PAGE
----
When you have AAT deficiency, you are more susceptible to panniculitis. This skin condition is characterized by tender, ill-defined skin that is characterized by violaceous plaques, small central ulcerations, and flaccid bulla. A biopsy reveals the presence of neutrophils in the reticular dermis. The subcutaneous fat consists of a lobular infiltrate of neutrophils and mixed lobular and septal patterns of inflammation. The skin ulcerated with this disease typically exhibits liquefactive necrosis of dermal collagen and a scarring process.
The liver produces alpha-1 antitrypsin proteins in large amounts and distributes them throughout the body. However, the gene that causes this deficiency has mutations that damage the liver. Children inherit the condition from both parents, and have one mutated copy of the SERPINA1 gene from each parent. It is more common in Caucasians. Infection with alpha-1 antitrypsin deficiency is often fatal.
If your doctor suspects AAT deficiency, he or she should refer you to a gastroenterologist or pulmonologist. This is because AAT deficiency leads to an imbalance between the antiprotease and the protease. This imbalance favors tissue proteolysis, which can damage tissue. Fortunately, panniculitis is rare in patients with AAT deficiency.
If you suspect you have AAT deficiency, blood tests are the most reliable way to find out for sure. You may experience chest pain, wheezing, crackles, or decreased breath sounds. You may have a barrel-shaped chest. You should also get blood tests and an alpha-1 genotyping to find out your genetics. If you notice any of these symptoms, it is a good idea to seek medical attention.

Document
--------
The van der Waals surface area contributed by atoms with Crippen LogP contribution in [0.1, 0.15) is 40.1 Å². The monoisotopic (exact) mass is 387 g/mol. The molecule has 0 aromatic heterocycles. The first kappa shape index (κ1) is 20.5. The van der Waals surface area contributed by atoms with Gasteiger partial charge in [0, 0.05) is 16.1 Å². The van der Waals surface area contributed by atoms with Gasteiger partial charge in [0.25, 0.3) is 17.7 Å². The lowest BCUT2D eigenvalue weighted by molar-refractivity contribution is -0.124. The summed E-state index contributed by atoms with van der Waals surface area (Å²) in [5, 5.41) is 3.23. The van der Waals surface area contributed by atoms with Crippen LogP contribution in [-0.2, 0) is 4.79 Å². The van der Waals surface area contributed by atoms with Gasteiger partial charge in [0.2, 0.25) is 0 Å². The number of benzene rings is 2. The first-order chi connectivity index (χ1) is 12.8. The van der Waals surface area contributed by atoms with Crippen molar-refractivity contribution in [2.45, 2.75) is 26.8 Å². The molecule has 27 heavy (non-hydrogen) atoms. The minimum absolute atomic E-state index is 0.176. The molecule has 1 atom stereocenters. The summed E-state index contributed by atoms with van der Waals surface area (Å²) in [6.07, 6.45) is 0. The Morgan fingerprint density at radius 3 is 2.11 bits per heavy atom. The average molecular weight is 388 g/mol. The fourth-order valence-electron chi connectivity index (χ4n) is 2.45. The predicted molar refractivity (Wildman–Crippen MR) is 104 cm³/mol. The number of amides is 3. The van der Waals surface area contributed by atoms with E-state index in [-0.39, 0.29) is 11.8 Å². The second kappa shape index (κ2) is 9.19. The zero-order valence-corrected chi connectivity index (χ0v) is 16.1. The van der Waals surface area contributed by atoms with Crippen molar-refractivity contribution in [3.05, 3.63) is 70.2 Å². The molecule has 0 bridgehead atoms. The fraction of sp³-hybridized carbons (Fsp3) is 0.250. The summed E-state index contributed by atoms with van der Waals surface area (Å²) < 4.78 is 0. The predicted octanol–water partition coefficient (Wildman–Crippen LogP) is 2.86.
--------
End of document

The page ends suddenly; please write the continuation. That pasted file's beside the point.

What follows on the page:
Because AAT deficiency causes lung damage and liver failure, it is best to get tested for AAT before your symptoms become severe. Although there is no treatment for AAT deficiency, your doctor may suggest treatments aimed at raising the amount of AAT in your blood, which may help prevent the development of lung damage. These treatments are called augmentation therapy and may be used in cases of emphysema.
People with AATD should visit a geneticist as soon as possible. This is because the condition affects between 80,000 and 100,000 people in the United States. Genetic counseling is recommended, and the Alpha-1 Foundation can provide assistance to those who need it. You can also find support groups affiliated with the Foundation, which offer resources for patients, information on pre-transplant care, and information for families of people with AAT deficiency.
The symptoms of AAT deficiency may be chronic, such as fatigue and nausea. However, they may also appear during colds and flu. Liver disease can also affect the kidneys, but this is rare. Symptoms of AAT deficiency can include swollen abdomen, coughing up blood, yellow skin, and whites of the eyes. People with AAT deficiency may also experience skin conditions that are characterized by hard, crusty skin, or red lumps.
While AAT deficiency is not contagious, it can affect your health in the future. AAT deficiency has been linked to chronic bronchitis and lung disease. Smokers are more likely to develop the condition than non-smokers. AAT deficiency can lead to lung disease, including COPD, which is a life-threatening condition.
AAT deficiency is highly associated with the ZZ type of the syndrome, but the severity of disease can vary widely among people with the condition. In some cases, the disease is asymptomatic, but in more severe cases, it can lead to lung failure, necrotizing panniculitis, and secondary vasculitis. Although there have been some cases of secondary vasculitis, these cases have not been replicated in a larger cohort.